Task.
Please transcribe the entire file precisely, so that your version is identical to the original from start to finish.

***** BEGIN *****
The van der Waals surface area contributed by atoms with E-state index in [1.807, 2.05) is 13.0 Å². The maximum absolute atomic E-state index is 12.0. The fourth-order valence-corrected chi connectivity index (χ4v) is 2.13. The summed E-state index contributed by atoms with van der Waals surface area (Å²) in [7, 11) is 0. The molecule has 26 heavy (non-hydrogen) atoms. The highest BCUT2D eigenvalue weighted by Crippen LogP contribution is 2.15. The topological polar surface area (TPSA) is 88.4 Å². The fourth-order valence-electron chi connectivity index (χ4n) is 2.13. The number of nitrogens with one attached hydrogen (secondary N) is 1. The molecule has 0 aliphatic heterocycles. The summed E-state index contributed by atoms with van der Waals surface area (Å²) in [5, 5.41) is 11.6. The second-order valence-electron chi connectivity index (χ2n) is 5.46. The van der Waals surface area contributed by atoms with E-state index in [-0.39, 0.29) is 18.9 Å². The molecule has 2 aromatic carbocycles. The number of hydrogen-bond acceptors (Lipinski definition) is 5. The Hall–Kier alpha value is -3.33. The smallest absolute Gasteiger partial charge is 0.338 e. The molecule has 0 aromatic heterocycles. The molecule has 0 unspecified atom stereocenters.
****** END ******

The van der Waals surface area contributed by atoms with E-state index in [1.807, 2.05) is 13.0 Å². The maximum absolute atomic E-state index is 12.0. The fourth-order valence-corrected chi connectivity index (χ4v) is 2.13. The summed E-state index contributed by atoms with van der Waals surface area (Å²) in [7, 11) is 0. The molecule has 26 heavy (non-hydrogen) atoms. The highest BCUT2D eigenvalue weighted by Crippen LogP contribution is 2.15. The topological polar surface area (TPSA) is 88.4 Å². The fourth-order valence-electron chi connectivity index (χ4n) is 2.13. The number of nitrogens with one attached hydrogen (secondary N) is 1. The molecule has 0 aliphatic heterocycles. The summed E-state index contributed by atoms with van der Waals surface area (Å²) in [5, 5.41) is 11.6. The second-order valence-electron chi connectivity index (χ2n) is 5.46. The van der Waals surface area contributed by atoms with E-state index in [-0.39, 0.29) is 18.9 Å². The molecule has 2 aromatic carbocycles. The number of hydrogen-bond acceptors (Lipinski definition) is 5. The Hall–Kier alpha value is -3.33. The smallest absolute Gasteiger partial charge is 0.338 e. The molecule has 0 aromatic heterocycles. The molecule has 0 unspecified atom stereocenters.